Love Island Announces Changes Following Death Of Mike Thalassitis

Bosses of ITV's Love Island have said that they plan to change how they look after contestants after they leave the show following the deaths of two former stars.

The managers of the show have said that they will be offering 'bespoke training' to all future contestants, following the death of Sophie Gradon, 32, in June last year and more recently, Mike Thalassitis, who passed away on 15 March.

Mike Thalassitis. Credit: PA
Mike Thalassitis. Credit: PA

All contestants will be given therapy after leaving the island, as well as being given help with social media and how to manage their money.

In a letter to The Sun, Richard Cowles, who is creative director of ITV Studios, outlined his plans.

Mr Cowles wrote: "When something so awful happens we naturally enter a period of soul searching and ask whether anything could have been done.

Sophie Gradon passed away last June. Credit: Instagram/sophiegradon
Sophie Gradon passed away last June. Credit: Instagram/sophiegradon

"This review has led us to extend our support processes to offer therapy to all Islanders and not only those that reach out to us. And we will be delivering bespoke training to all future Islanders to include social media and financial management.

"The key focus will be for us to no longer be reliant on the Islanders asking us for support but for us to proactively check in with them on a regular basis."

Mike Thalassitis, 26, died last Friday after appearing on the show in 2017. He was found in a park in north London and police are not treating his death as suspicious. Sophie Gradon starred in the show the year before and passed away last June.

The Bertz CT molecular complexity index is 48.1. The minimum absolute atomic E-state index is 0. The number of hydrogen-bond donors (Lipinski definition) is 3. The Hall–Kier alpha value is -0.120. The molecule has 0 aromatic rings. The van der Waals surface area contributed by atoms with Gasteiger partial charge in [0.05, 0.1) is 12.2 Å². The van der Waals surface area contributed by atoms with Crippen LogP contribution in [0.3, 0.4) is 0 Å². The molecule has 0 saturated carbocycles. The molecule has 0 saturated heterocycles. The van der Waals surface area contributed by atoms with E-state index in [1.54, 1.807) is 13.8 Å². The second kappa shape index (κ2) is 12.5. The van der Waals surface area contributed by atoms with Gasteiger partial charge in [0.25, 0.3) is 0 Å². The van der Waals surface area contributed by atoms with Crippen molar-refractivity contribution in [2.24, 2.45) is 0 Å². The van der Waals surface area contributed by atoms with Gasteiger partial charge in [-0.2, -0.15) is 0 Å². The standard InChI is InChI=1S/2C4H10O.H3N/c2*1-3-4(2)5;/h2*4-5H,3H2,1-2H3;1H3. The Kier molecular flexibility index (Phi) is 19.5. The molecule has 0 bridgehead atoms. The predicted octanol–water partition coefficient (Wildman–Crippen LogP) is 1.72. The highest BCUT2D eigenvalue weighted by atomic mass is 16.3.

Tributes left outside the cafe that Mike Thalassitis planned to open. Credit: PA
Tributes left outside the cafe that Mike Thalassitis planned to open. Credit: PA

Other former Love Island contestants have since spoken out about the struggle of adapting to life after the island, which sees them become household names overnight.

Some have criticised the previous approach of the show, which has offered support if needed - but not on a compulsory basis.

Megan Barton Hanson, who was at the receiving end of a torrent of online abuse following her bout on last year's Love Island, has spoken out about the difficulties of dealing with trolls - admitting she has the show's psychologist's number in her phone.

Writing in The Sun, she said: "When I came out of the villa ITV sat down with me and went through everything that had happened to make sure I was prepared but really - how can you be?

"I was just an ordinary girl who had been cast as a pantomime villain because we hooked up when he was still with Laura - but my boyfriend Wes [Nelson] was the golden boy.

"I'm one of the lucky ones in a way: I always understood that there was going to be a price to pay for the celebrity that followed Love Island, but even I couldn't envisage how high it would be."

UOKM8? is a campaign by LADbible, featuring films and stories that provide advice and inspiration on mental health.Explore more here and don't suffer in silence. Let's talk mental health.

MIND: 0300 123 3393.

Samaritans: 116 123.

CALM: Outside London 0808 802 5858, inside London 0800 58 58 58.

Featured Image Credit: ITV2

Amelia Ward

Amelia Ward is a journalist at LADbible. She studied Multimedia Journalism at the University of Salford, before going on to work in music PR. She has also written for the M.E.N Group and various other publications.

Next Up

arrow-down arrow-left arrow-right arrow-up camera clock close comment cursor email facebook-messenger facebook Instagram link new-window phone play share snapchat submit twitter vine whatsapp logoInline safari-pinned-tab Created by potrace 1.11, written by Peter Selinger 2001-2013